Refraining from direct support of the statue’s removal, the city’s first black mayor shared a different perspective on what UK home secretary Priti Patel called “sheer vandalism”:

“It is important to listen to those who found the statue to represent an affront to humanity,” he said in a statement at the time. “I call on everyone to challenge racism and inequality in every corner of our city and wherever we see it.”

48 year-old Rees, who grew up in the city, has since expanded on his approach to the issue in an interview with CityMetric, saying “wherever you stand on that spectrum, the city needs to be a home for all of those people with all of those perspectives, even if you disagree with them.”

“We need to have the ability to live with difference, and that is the ethnic difference, racial difference, gender difference, but also different political perspectives,” he added. “I have been making that point repeatedly – and I hope that by making it, it becomes real.” 


What making that point means, in practice, for Rees is perhaps best illustrated by his approach to city governance.

Weeks after the toppling of Colston’s statue, a new installation was erected at the same spot featuring Jen Reid, a protester of Black Lives Matter. However, the installation was removed, as “it was the work and decision of a London-based artist, and it was not requested and permission was not given for it to be installed”, Rees said in a statement.

Bristol may appear a prosperous city, logging the highest employment rate among the UK’s “core cities” in the second quarter of 2019. But it is still home to many areas that suffer from social and economic problems: over 70,000 people, about 15 percent of Bristol’s population, live in what are considered the top 10 percent most disadvantaged areas in England. 

In an attempt to combat this inequality, Rees has been involved in a number of projects. He has established Bristol Works, where more than 3,000 young people from economically disadvantaged backgrounds are given work experience opportunities. And is now setting up a commission on social mobility. “Launching a Bristol commission on social mobility is not only about social justice; it [should not be] possible for a modern city to leave millions of pounds worth of talent on the shelf, just because the talent was born into poverty,” he says.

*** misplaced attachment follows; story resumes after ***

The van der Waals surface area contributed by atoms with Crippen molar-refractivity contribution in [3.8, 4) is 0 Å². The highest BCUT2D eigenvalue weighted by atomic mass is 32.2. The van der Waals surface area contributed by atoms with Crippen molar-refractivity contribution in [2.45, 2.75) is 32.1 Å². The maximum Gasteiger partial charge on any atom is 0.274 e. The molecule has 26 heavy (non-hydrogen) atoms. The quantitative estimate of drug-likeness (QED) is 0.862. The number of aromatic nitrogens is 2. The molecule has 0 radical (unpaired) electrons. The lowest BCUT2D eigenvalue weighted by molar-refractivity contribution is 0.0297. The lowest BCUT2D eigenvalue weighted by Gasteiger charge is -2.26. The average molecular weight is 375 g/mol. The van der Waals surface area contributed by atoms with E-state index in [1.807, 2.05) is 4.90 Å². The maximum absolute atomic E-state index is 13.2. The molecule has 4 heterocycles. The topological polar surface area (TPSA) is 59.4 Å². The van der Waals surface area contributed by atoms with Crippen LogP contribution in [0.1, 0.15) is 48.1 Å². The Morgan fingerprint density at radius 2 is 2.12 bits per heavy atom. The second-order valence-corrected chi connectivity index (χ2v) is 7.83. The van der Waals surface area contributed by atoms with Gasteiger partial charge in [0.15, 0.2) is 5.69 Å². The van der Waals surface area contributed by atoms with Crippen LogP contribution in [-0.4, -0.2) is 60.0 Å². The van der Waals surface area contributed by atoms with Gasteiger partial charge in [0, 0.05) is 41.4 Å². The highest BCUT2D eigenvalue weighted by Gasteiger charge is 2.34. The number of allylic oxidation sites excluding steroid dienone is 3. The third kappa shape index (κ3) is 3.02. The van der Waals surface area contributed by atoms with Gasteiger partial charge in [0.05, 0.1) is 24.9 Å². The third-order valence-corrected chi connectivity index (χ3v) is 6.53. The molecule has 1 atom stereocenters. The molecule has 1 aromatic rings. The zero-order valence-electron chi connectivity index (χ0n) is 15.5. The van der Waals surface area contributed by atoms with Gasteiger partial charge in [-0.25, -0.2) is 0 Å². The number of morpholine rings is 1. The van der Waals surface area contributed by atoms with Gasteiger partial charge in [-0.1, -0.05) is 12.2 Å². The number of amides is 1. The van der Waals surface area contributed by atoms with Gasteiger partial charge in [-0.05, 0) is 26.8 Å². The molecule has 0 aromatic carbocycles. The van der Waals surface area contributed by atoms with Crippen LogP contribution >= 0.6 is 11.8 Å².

The mayor is also a strong supporter of the UN’s Sustainable Development Goals (SDGs), explaining that SDGs offer a way to talk about sustainability within a framework of many issues, ranging from climate change and biodiversity to women’s issues, domestic violence, poverty and hunger.

“What we want to achieve as a city cannot be done as a city working alone,” he insists. “We don’t want to benefit only people inside Bristol, we want to benefit the planet, and the SDGs offer a framework for a global conversation,” suggesting that a vehicle should be launched that allows cities to work together, ideally with organisations such as the UN, the World Bank and the International Monetary Fund involved. 

Greater collaboration between cities would be “beneficial in terms of economies of scale,” he argues, “as cities could get more competitive prices when buying materials for building houses or ordering buses, rather than each city acquiring a few of them at a higher price.”

In an attempt to focus on the long term, Rees launched One City Plan in January 2019, setting out a number of goals for Bristol to achieve by 2050.

Investing in green infrastructure to meet 2030 carbon emission targets spelled out in the SDGs is a key area here, with the mayor noting that transport, mass transit and energy are important sectors looking for further investment and government funding: “The sooner we meet our targets, the sooner we will benefit from them, and invest in sectors that will provide people with jobs.”

Jobs, especially following the outbreak of Covid-19, are of paramount importance to Rees. Bristol’s council wants to ensure that any government money given to the city will be quickly passed on to businesses to help prevent redundancies, he says, though given that mass job losses seem inevitable, reskilling options are also being looked into, such as through a zero-carbon smart energy project called City Leap.

Another important area for investment in Bristol is affordable housing, with 9,000 homes already built under Rees’s term of office. “People could build a base for life with affordable housing, [and this would mean] their mental health would be better because they have a safe place,” he explains. “Children in families that have a home that is affordable are more likely to able to eat and to heat, [and they are more likely to enjoy a] better education.”

Taken in the round, Rees’s agenda for Bristol is its own blueprint for shaping history. The Colston statue now lies in safe storage, with a local museum likely to play host to the controversial monument. But the Black Lives Matters protestors were fighting for a fairer, more equal future, and it is here where Rees is determined to deliver.

Sofia Karadima is a senior editor at NS Media Group.